OK, I admit it: I'm a book whore (hardly a shocking confession for a former English professor). I'm most vulnerable to impulse buying in a book store. When a publishing PR rep contacts me about a book for review, I jump on it like an addict desperate for that next fix.
But, of course, I also know that book publishing takes a fairly heavy environmental toll: as our friends at EcoLibris have pointed out, "more than 30 million trees are cut down annually for virgin paper used for the production of books sold in the U.S. alone." The WorldWatch Institute notes that the average American uses over 300 kilograms (or over 660 pounds) of paper annually. And Erika Engelhaupt, in Environmental Science & Technology, observes:
Reducing paper use does more than save trees. Pulp and paper mills are also a major source of pollution. They release into the air CO2, nitrogen oxides (NOx), sulfur oxides (SOx), carbon monoxide, and particulates, which contribute to global warming, smog, acid rain, and respiratory problems. In addition, bleaching paper with chlorine can produce dioxin, which is known to cause cancer. Paper mills also produce large amounts of solid waste and require a lot of water. The industry is trying to clean up, but anyone who's driven past a paper mill has smelled the challenge.
Yep, that book addiction has quite the footprint. There are numerous approaches to dealing with this impact: "cradle to cradle" book design, Ecolibris-style offsets, used of recycled and non-toxic materials, and, of course, ebooks.
I started digging into the subject of ebooks after a phone conversation with Angela Wieck, co-founder and marketing guru at EcoBrain, a small company dedicated to selling ebooks on environmental topics (so green x 2). A division of OneBookShelf (founded by Angela's husband), EcoBrain is on a mission to "to be the largest provider of educational material about green living and the environment. We offer quality material that is fairly priced, respects the earth and helps to educate our customers about living a greener life." They currently list thousands of titles from a range of publishers, and, according to the American Association of Publishers, have jumped into a growing niche: ebook sales are growing quickly!
Of course, there are environmental footprint issues here, also. Engelhaupt's article focuses on Amazon's Kindle reader, and the notion of ebook readers seems to often come up when the concept is discussed. EcoBrain bypasses that element by only selling ebooks in PDF format because of their cross-platform functionality. I asked Angela about the Kindle and other readers; she told me "...the issue I have with them is that they use proprietary file types. That means if you buy a Kindle eBook, you can't read it on anything but the Kindle. Sound like a monopoly?? Sure does. Same with Sony."
From my own perspective, the issue of another gadget undermines the whole concept of ebooks as "greener" -- the books don't use as much energy as traditional paper books, but how much of that savings is offset and even overrun by the resources consumed in creating and operating a reader? And then there are end-of-life issues. What's wrong with reading on the laptop or desktop you already own?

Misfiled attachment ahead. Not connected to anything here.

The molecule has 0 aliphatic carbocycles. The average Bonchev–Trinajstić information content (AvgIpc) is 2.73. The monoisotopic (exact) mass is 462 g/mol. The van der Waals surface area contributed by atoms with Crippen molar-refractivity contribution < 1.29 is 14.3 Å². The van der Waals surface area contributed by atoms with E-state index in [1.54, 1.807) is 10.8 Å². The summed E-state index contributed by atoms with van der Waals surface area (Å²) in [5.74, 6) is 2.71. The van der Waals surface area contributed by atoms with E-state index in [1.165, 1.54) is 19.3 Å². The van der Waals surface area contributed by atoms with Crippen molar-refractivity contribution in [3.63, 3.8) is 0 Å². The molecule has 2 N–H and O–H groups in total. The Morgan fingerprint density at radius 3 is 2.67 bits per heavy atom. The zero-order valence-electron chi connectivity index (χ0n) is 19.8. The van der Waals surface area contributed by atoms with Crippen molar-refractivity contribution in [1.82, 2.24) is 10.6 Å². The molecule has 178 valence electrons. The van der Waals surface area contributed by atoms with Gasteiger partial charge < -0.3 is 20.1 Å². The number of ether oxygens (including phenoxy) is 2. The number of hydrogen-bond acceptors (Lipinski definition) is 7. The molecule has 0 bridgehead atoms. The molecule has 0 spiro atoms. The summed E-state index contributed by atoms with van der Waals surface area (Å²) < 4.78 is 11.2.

While the market for ebooks is growing, it's a bit like the growth of renewable energy: the actual numbers were low to begin with, so even big percentage jumps represent relatively small overall numbers. As such, you won't find the latest big-name green books on EcoBrain: searches for authors like Paul Hawken, Lester Brown and Hunter Lovins brought up no results. I asked Angela about the title and publishers they carry, and the move toward ebook acceptance in the larger publishing industry. She noted:
Yes, a lot of our titles are smaller publishers. Smaller publishers seem to have a lot less bureaucracy to deal with and can make quicker decisions. Many of the larger ones are talking about 'future ebook strategies' and still doing a lot of analysis. Some of the larger ones actually sell some digital copies through a middleman, called Lightning Source, and then we get it through them. We are glad to see the titles, but it is much more fun and more rewarding to work with publishers directly. Further, sometimes the large publishers divide up book rights. So for example, North America gets some, Australia or the UK get others. This type of division makes it a challenge to sell ebooks because one of the great things about them is that of course you can buy them from anywhere. And with the smaller publishers (like New Society) we can do promotions together and that makes a big positive difference for sales too. I do think the big publishers get it, they just seem slower to react.
Still, I found some real gems on EcoBrain, and ended up using the credit they graciously extended me to purchase How To Re-Imagine The World: A Pocket Guide For Practical Visionaries, Firms of Endearment: How World-Class Companies Profit from Passion and Purpose, and Superbia!: 31 Ways to Create Sustainable Neighborhoods. The buying experience was painless, and comparable to any larger online store. In general, the prices were better, too -- Angela claims that, on average, ebooks are 30% less expensive than hard copies. Haven't had a chance to start reading yet, but looking forward to that.
I think ebooks have real potential. I know some claim that the sensory element of reading a paper book is important (and I enjoy that, too), but I've found sitting down with the laptop in a favorite coffee shop, or on the living room couch, works just as well for me.
What are your own experiences with purchasing and reading ebooks? Can this work for a large percentage of the population? Is this approach a viable way to reduce the environmental impact of books and reading while still maintaining the pleasure of reading?
Image credit: austineven at Flickr under a Creative Commons license